NAIDOC | Acknowledgement of Country

NAIDOC Week is an excellent time to introduce our acknowledgement of country and statement of inclusion. You will also find it under the tab ‘About Us’.

God saw everything that God had made, and indeed, it was very good. (Genesis 1:31)

Ngatanwarr! Sanctuary acknowledges the Peek Wurrung people of the Eastern Maar Nation, the traditional owners of the land where our building stands. It’s a land threaded with rivers and bounded by the sea. Kooyang (eels) migrate here every year and koontapool (southern right whales) calve in the bay in a relationship with cultural knowledge holders which has continued for millennia. Continue reading “NAIDOC | Acknowledgement of Country”

2 Kings | The god of the land

A provocative retelling of 2 Kings 17 for NAIDOC Week. (Listen.)

Once upon a time, there was a cruel empire, formed in the image of its gods. Its navy patrolled the seven seas; its armies marched through foreign lands; its merchants controlled entire regions through trade monopolies and taxes. The empire grabbed and sold slaves and spices, sapphires and silks; it grew rich on stolen people, stolen wealth, stolen land. Gradually, it spread across the globe. One day it reached a strange new land, where mammals hop and giant birds run and bright birds screech and even the stones hum. Continue reading “2 Kings | The god of the land”

Slow reading: The prophet Amos and 26 January

Today is 26 January. It’s a day of formal ceremonies and concerts; festivities and fireworks; citizenship oaths and wattle seedlings; parades and parties; lamb on the barbie—and even WA is invited! Workplaces will be closed, pubs will be full, and our favourite swimming hole will be a sea of flags printed on towels, bikinis and stubbie holders, as people celebrate the construct we call Australia. Continue reading “Slow reading: The prophet Amos and 26 January”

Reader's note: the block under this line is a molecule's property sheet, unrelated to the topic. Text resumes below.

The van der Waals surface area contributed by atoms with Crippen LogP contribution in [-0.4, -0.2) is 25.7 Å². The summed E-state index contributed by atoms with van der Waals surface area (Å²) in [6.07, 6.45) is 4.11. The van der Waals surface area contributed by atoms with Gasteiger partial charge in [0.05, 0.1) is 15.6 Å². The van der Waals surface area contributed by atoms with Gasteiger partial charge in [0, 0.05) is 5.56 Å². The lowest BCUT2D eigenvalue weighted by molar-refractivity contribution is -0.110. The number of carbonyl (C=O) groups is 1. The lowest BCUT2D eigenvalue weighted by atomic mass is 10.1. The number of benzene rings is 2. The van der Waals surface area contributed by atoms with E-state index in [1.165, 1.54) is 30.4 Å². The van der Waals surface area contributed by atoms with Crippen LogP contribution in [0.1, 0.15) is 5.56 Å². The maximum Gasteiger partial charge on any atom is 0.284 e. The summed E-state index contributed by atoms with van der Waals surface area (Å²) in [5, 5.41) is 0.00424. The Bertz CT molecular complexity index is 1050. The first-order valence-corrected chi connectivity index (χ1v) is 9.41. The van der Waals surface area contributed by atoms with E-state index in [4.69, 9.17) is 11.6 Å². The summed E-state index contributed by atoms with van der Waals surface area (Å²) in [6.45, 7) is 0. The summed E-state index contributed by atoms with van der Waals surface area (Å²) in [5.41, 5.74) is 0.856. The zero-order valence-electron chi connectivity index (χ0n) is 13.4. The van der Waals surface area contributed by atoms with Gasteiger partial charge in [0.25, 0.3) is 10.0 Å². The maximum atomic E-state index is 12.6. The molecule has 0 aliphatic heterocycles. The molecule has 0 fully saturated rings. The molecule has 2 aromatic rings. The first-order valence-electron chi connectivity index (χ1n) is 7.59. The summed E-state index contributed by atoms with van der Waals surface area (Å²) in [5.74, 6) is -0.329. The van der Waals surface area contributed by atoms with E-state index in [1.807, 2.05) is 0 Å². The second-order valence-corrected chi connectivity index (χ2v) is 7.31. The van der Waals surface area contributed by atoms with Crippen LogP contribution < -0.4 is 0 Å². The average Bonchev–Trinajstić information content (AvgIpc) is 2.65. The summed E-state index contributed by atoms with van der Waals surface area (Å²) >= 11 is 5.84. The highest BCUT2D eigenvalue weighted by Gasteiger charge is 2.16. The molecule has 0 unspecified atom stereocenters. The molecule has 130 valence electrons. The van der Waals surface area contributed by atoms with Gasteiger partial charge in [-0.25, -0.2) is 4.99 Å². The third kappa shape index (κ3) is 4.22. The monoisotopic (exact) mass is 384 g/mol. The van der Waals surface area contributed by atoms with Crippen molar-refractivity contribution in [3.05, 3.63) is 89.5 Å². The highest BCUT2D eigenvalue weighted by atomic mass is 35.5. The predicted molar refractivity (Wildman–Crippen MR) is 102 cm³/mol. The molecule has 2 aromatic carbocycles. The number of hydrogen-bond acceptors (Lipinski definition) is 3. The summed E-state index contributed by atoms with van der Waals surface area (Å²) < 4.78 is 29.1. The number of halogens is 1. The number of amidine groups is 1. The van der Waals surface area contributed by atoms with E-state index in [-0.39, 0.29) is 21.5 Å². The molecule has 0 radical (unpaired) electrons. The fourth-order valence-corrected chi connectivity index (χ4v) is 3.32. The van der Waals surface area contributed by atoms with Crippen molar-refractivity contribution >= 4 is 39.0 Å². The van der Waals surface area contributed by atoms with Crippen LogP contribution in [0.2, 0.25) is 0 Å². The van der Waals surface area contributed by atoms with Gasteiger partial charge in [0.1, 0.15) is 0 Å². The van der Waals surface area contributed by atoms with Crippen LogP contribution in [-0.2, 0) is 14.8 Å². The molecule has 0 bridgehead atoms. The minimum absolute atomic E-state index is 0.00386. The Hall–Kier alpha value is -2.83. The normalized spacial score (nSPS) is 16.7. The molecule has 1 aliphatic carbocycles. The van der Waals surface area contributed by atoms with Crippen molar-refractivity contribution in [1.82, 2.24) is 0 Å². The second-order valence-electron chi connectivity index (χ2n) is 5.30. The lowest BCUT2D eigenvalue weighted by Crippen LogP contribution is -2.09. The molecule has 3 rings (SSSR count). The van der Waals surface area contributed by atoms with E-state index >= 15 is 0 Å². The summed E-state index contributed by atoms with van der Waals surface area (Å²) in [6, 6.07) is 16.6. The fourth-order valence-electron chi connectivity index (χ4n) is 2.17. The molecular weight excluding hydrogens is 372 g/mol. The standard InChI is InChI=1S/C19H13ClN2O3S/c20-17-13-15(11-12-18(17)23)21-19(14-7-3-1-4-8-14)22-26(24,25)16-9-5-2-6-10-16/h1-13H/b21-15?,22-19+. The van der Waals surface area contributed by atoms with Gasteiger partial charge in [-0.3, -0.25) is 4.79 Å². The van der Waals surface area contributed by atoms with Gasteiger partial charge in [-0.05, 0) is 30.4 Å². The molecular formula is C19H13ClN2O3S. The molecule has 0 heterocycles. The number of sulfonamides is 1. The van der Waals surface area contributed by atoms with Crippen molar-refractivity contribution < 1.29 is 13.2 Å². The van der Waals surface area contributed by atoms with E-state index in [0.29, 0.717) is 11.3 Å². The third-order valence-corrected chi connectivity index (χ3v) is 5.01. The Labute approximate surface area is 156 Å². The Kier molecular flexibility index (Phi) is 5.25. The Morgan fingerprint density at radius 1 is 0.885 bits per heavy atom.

2 Chronicles | Group reflection: Aboriginal Sunday 2022

In 1940, Aboriginal Christian Leader William Cooper asked all churches to set aside the Sunday before January 26th as Aboriginal Sunday, a day of Christian solidarity calling for full citizenship rights to be granted to Aboriginal peoples. More recently, Common Grace has reclaimed this day and asked churches around Australia to mark it each year. We worshipped on the lands of the Eastern Maar nation using prayers by Aboriginal Christian leaders, and  together reflected on one of many Biblical passages which link following God’s way with the health of the land. Continue reading “2 Chronicles | Group reflection: Aboriginal Sunday 2022”

37: Seek justice #Lent2021

Steadfast love and faithfulness will meet; justice and peace will kiss. Faithfulness will spring up from the ground, and justice will look down from the sky. God will give what is good, and our land will yield its increase. Justice will go before him, and make a path for his steps. (Psalm 85:10-13)

Like most Aboriginal people, I find myself in between two worlds. Belonging to the world’s oldest living culture, and a western culture termed “Australian” … The two worlds can make you sick, but most often it makes you tired.

Continue reading “37: Seek justice #Lent2021”

23: Ways of knowing #Lent2021

The sky tells the glory of God; the firmament proclaims God’s work … God’s teaching is whole, restoring to life; God’s pact is steadfast, making the fool wise. (Psalm 19:1, 7)

The Creeks (or Muscogees) already had a spiritual path laid down in the very beginning, given by the same Creator who inspired the Bible. We have our stories, our songs, rituals and ceremonies that celebrate and praise God as well as instill within us an awe of the mystery of life.

Continue reading “23: Ways of knowing #Lent2021”

Exodus | Aunty Sandra Onus, Lidia Thorpe, and a pharaoh with no name

We are all called to be actors in God’s great story of salvation, reconciling people, land, culture, and even trees. (Listen.)

On the other side of Gariwerd, along the Western Highway, you’ll find a camp. It’s the Djab Wurrung Heritage Protection Embassy. Elder Aunty Sandra Onus, Zellanach Djab Mara and others are there. They are protecting an 800-year-old birthing tree. They are protecting a 350-year-old directions tree. They are protecting 3,000 other trees: and by protecting these trees, they are protecting their dreaming. Continue reading “Exodus | Aunty Sandra Onus, Lidia Thorpe, and a pharaoh with no name”

Blog at WordPress.com.

Up ↑